Three RCTs were included in the review (n=250 women). The sample size of RCTs ranged from 40 to 120. Randomisation and allocation concealment were only adequately described in one RCT. Two RCTs used intention-to-treat analyses. The attrition rates ranged from 8 to 42%.

Intervention during pregnancy: One RCT (n=120 women, attrition rate 8%) reported a significant treatment effect of interventions compared with controls in women with a pre-pregnancy BMI of 19.8 to 26.07kg/m2 (percentage of women exceeding Institute of Medicine recommendations at delivery was 33.3% versus 56.1%; p<0.05), but not in women with a pre-pregnancy BMI more than 26.07kg/m2.

Interventions post-partum: One RCT (n=90 women, attrition rate 31%) reported a significantly higher rate of returning to pre-pregnancy weight in the intervention groups compared with control groups (33% versus 11.5%; p<0.05). One RCT (n=40 women, attrition rate 43%) showed a significant decrease of mean body weight from 78.6kg to 71.3kg (p<0.001) in the intervention group at one-year postpartum, and a non-significant decrease in the control group.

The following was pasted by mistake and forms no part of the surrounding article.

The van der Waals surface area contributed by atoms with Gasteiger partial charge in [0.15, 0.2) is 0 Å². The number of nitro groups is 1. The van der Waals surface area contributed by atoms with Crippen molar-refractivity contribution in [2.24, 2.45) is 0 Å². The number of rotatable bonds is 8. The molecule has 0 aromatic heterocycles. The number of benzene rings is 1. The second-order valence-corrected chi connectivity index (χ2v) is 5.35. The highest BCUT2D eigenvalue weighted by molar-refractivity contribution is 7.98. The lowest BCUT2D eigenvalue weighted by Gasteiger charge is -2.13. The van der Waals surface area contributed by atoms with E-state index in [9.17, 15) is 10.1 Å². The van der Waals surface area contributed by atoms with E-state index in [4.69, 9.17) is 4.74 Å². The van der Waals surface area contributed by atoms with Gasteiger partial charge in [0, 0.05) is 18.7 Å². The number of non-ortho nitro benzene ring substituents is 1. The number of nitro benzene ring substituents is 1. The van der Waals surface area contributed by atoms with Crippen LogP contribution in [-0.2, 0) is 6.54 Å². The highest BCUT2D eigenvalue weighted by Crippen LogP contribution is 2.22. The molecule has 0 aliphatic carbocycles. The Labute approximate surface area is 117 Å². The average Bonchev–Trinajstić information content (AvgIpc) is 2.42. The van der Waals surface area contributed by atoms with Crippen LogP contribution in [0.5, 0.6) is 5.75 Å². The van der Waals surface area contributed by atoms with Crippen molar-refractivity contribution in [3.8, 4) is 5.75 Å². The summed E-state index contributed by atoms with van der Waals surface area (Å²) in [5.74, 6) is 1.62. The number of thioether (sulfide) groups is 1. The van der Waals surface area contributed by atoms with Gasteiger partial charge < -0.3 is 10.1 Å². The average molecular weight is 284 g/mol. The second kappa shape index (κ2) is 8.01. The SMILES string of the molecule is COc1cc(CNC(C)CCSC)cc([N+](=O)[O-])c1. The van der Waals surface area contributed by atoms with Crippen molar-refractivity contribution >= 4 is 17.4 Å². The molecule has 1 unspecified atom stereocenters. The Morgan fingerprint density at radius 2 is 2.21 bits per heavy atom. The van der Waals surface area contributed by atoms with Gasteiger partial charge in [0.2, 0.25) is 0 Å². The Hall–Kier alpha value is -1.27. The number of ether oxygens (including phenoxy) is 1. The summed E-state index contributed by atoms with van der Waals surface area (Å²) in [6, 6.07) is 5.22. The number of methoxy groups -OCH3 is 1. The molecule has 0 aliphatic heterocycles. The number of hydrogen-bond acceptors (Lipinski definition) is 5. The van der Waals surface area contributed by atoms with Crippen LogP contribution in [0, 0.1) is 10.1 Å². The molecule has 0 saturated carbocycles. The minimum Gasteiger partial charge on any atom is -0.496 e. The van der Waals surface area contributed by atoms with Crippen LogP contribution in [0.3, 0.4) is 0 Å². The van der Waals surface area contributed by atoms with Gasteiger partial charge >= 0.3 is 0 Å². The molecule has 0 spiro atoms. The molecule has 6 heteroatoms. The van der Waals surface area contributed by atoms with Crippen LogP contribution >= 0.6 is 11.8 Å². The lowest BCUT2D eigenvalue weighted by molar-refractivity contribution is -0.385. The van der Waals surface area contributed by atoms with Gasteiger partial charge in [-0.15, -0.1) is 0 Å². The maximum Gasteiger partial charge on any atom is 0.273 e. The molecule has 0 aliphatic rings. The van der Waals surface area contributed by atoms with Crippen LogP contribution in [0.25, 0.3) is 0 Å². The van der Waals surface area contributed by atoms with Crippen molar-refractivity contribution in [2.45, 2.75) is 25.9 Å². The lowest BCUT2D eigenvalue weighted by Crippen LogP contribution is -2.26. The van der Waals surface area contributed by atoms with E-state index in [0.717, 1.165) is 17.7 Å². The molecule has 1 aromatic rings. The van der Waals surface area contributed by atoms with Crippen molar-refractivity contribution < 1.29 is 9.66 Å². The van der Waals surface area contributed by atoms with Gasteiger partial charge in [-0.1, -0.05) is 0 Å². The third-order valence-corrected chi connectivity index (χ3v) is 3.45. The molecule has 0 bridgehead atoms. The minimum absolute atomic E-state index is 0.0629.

Authors' conclusions

Whilst weight-management interventions could help pregnant and postpartum women manage their weight, many questions remained unanswered.

CRD commentary

The review inclusion criteria were clear. Relevant databases were searched. Efforts were made to find published studies, but not unpublished studies, so the potential for publication bias was increased. Only English language studies were sought, which may have increased the risk of language bias. It appeared that steps were taken to minimise reviewer errors and biases in study selection, but it was unclear whether the same applied to the data extraction and validity assessment processes.